Imagine being visibly different and being asked the same question about it over and over again? What Happened to You? by James Catchpole, illustrated by Karen George is the first picture book that addresses how a disabled child might want to be spoken to, and how they might not want to answer.
What Happened to You? is the story of a disabled child called Joe, who wants to play his game in the playground, but keeps being interrupted by other children asking him The Question. I was Joe, and this was my daily experience. As a disabled adult now, it still sometimes is, especially when I take my own children to the playground. But what may be inconvenient as an adult, is often distressing as a child, for whom the interrogation can feel relentless.
As the parent of the child who is staring and pointing and asking questions, it’s hard to know what to do. I’ve been on that side of the equation too. Sometimes, parents come up to me and ask me directly: sorry about that, but what should I do?! And I can understand their confusion. They don’t want to shush their child and make them feel uncomfortable around disability. As a disabled person, I don’t want that either! So should they do the opposite, and play it cool by encouraging their child to come over to me and ask me why I look different? Plenty do . . .
But here’s the rub: pointing and staring isn’t good, but asking questions is not the opposite of that. It’s not the solution either. But it IS the current consensus.
‘Just ask!‘ is the message we tell our children, and often adults too. ‘Just ask!‘ and the different looking person you’ve never met will be only too pleased to tell you everything you want to know. So if the man at the bus stop has one leg, just ask and he’ll tell you all about the traumatic injury he suffered. If a child has no hair, just ask and they’ll tell you and your friends all about their cancer. Is it any wonder that adults ask disabled people these questions every day too? Fundamentally, the message of ‘Just ask!‘ is disabled people do not have the right to privacy. And that’s what we’re teaching our kids . . .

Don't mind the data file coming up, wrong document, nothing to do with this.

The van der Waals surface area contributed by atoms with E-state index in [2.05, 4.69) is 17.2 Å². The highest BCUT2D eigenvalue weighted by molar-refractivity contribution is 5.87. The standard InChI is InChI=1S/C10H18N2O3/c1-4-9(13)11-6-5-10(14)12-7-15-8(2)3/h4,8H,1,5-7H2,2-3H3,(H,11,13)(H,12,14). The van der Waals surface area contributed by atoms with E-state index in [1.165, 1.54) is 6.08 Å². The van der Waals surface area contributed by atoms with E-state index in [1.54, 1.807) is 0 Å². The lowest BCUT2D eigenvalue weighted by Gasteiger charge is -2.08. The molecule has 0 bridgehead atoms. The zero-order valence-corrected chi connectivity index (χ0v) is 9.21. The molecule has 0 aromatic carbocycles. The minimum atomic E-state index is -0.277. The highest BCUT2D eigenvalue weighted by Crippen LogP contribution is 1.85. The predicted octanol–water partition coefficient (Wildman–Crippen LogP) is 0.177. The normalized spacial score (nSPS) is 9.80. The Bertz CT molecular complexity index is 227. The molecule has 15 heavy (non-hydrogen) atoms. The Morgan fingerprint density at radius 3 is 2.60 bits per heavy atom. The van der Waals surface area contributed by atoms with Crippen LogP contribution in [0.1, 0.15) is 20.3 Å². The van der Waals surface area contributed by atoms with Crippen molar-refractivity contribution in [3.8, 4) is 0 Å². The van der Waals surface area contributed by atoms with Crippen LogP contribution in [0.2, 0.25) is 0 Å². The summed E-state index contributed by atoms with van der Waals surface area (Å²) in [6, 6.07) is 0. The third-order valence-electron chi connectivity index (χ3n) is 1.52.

The bestselling picture book about disability at the moment is called and I kid you not ‘Just ask!‘ This is what happens when someone writes a book about disability for non disabled readers. The aim is to educate non disabled children about different disabilities, and make them feel comfortable around disabled children. But what of disabled children, who may not want to ‘just answer’?
Having been a visibly disabled child, I’m in a position to try to tell this story from the inside, and to write a book that centres the disabled child both as protagonist and as reader. This is the book the five year old me would have found helpful. I needed someone to tell me that I didn’t have to answer The Question, that I could try to find ways round it without surrendering my sense of privacy and that the children interrogating me would eventually get over their curiosity and accept me. And, of course, by writing from a disabled perspective, for a disabled reader, I’ve realised that I actually have something meaningful to say to non disabled readers and their parents too. All I have to do is to invite them to walk, for a minute, in Joe’s shoe.